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How Bonds Work in Construction

How Bonds Work in Construction

October 16, 2019

When payment disputes arise in construction, the mechanics lien is the go-to weapon to settle outstanding debts. Unfortunately, however, a mechanics lien can be attached only to private properties. Public utilities may not be seized or sold in an auction, therefore aggrieved construction parties are not allowed to recover payment in a public works project via a mechanics lien.

This is why construction bonds play a crucial role in government projects. Contractors, subcontractors, and material suppliers handle all the work for the government, and different types of construction bonds ensure that all stakeholders are protected.

What is a construction bond?

Construction bonds, also known as surety bonds, are a form of guarantee that one party will get compensation in the event that another party fails to honor or fulfill its obligations in a federal project.

There are typically three main players involved in a construction bond: the guarantor (e.g. the bond company), the obligee (e.g. the government office), and the principal (e.g. the general contractor). If the principal or the general contractor fails to complete a project, the bond company that the contractor hired will step in and pay the government.

Construction bond parties

What is the purpose of a construction bond?

Different types of construction bonds have different purposes. In general, however, a construction bond ensures that all parties get to honor their responsibilities and obligations based on an earlier agreement or contract.

Government construction projects tend to be large-scale, and they also last over long stretches of time. There are multiple contractors, subcontractors, and material suppliers involved in a government project and they all work under different interrelated contracts. In an ideal world, everything will run smoothly – all parties will get paid on time and they will all do their work and honor their contractual obligations.

In reality, however, varying issues and disputes may arise during a project. A contractor may default due to financial mismanagement, for instance, which could leave the government with an unfinished building and which could also cause payment delinquency towards subcontractors and other lower-tier parties.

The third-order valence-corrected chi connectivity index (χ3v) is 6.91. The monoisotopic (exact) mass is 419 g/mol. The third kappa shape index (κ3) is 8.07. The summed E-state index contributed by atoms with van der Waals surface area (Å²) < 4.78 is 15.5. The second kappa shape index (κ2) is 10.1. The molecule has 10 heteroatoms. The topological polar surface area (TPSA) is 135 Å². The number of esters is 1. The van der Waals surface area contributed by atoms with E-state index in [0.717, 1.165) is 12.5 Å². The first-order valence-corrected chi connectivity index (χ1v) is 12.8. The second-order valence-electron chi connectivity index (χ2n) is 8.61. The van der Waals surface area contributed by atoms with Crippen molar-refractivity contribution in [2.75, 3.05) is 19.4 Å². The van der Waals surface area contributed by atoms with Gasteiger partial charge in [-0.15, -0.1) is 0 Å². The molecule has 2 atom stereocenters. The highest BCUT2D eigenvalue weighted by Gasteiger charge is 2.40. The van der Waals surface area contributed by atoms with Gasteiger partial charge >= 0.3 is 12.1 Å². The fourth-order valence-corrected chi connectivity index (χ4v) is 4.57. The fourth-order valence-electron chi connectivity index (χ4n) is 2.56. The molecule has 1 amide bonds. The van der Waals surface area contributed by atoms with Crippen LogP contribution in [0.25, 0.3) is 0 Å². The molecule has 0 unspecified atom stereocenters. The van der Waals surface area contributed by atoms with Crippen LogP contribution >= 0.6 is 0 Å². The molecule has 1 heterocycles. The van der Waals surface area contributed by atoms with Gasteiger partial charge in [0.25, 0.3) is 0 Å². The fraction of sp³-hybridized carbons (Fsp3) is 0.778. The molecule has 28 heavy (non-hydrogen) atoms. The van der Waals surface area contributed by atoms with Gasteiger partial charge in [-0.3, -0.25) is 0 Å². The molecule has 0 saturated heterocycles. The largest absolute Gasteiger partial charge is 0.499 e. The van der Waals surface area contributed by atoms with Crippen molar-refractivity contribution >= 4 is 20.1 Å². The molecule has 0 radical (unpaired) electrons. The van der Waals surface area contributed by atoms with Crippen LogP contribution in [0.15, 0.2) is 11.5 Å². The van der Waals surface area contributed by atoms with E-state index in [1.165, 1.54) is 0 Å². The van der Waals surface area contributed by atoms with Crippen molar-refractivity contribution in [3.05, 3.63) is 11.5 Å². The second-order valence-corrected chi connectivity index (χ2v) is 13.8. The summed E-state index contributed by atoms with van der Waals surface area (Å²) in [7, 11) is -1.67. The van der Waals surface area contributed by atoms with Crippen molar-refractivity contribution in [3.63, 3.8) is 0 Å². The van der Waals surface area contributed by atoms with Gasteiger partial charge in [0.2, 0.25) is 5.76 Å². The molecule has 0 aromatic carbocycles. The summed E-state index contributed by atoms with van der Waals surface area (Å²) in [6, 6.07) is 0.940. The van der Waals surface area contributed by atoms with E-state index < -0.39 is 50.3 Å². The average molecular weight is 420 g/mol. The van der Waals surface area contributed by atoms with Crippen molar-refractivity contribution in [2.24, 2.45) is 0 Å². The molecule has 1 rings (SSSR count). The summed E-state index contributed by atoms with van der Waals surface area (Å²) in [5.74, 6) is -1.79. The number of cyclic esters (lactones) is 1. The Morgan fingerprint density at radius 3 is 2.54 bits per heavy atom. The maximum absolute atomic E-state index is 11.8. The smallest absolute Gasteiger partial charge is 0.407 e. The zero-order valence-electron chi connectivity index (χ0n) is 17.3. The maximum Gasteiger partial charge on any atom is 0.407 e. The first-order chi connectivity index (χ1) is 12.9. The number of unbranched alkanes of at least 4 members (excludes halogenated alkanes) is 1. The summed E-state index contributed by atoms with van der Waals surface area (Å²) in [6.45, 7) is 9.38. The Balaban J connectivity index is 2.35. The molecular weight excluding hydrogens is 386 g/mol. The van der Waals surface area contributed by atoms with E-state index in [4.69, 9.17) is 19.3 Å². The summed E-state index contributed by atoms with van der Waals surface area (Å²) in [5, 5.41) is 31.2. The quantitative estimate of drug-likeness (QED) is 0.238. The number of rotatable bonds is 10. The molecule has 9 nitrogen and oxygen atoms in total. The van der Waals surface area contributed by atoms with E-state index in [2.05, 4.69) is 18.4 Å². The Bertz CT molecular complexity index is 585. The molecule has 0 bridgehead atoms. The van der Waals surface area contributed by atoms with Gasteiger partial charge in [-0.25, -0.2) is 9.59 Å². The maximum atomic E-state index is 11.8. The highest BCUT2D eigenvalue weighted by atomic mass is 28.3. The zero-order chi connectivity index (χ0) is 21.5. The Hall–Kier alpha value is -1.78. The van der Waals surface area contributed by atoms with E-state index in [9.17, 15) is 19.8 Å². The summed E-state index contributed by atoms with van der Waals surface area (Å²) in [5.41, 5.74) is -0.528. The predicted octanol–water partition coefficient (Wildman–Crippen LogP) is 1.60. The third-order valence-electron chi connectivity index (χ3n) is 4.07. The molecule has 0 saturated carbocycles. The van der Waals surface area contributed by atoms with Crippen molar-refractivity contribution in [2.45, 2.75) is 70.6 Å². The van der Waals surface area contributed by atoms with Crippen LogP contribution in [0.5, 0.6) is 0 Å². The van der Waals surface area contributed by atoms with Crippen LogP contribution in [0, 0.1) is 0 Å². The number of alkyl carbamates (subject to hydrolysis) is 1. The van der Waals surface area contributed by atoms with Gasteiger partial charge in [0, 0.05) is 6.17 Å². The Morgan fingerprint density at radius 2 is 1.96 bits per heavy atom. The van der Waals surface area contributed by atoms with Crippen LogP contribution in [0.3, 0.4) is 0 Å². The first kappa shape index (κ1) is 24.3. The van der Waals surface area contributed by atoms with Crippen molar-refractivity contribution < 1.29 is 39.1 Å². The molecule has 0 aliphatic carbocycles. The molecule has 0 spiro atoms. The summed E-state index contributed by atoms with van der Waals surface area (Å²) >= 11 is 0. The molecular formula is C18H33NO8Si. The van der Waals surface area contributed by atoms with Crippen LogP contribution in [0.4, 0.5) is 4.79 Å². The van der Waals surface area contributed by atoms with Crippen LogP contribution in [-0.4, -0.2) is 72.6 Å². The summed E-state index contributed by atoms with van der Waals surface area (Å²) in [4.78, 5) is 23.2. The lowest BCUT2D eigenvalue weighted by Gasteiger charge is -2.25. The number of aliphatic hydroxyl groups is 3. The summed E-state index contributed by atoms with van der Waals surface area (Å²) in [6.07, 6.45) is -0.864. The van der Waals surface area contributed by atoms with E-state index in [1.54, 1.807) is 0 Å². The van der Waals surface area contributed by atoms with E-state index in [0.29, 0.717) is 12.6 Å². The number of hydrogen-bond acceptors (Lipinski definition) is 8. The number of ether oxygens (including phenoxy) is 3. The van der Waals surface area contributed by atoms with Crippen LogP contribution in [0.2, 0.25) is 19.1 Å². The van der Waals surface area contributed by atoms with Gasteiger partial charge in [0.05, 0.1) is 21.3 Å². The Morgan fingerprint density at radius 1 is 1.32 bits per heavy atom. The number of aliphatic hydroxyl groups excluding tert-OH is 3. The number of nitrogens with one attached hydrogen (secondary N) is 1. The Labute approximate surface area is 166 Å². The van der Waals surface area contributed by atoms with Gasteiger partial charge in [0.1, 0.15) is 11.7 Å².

Since, in this case, a mechanics lien is not an option to recover payment from delinquent clients, the construction bonds on a property serve as an alternative remedy not just for the unpaid construction parties but also for the government itself.

Construction bonds

How construction bonds differ from mechanics liens

The primary difference lies in the type of project to which these two methods apply: construction bonds are used on public projects, while mechanics liens are used on private projects. Keep in mind, however, that construction bonds may still be used on private projects, but mechanics liens may not be used in public projects.

Mechanics liens are attached to a property’s records, so they are highly effective in forcing property owners to settle outstanding debts. Potential buyers and financiers can see if a private property has debts attached to it, which in effect freezes the market value of a property. This cannot happen in publicly owned properties – government buildings, bridges, and roads are not sold like private real estate.

Another difference lies in who can file a mechanics lien claim versus who can file a bond claim. General contractors are typically the ones who furnish a construction bond to the government. They are, therefore, not allowed to file a claim against their own bonds. Only lower-tier parties may seek compensation from a delinquent general contractor via a bond claim.

By contrast, mechanics liens may be filed by most construction parties, including general contractors.

Different types of construction bonds

Bid Bonds

Bid bonds ensure that a winning contractor will enter into a contract with the government if they get awarded the contract.

Contractors secure a government project via a bidding process. Once the bidding process is over and the job was awarded to a contractor, the contractor is expected to accept the contract for which they submitted a bid. Sometimes, however, a contractor may find a better job or pursue a different offer.

If a bid bond has been furnished by the bidding contractor, the government may recover payment from the contractor if they fail to accept the offer and sign the contract that was awarded to them.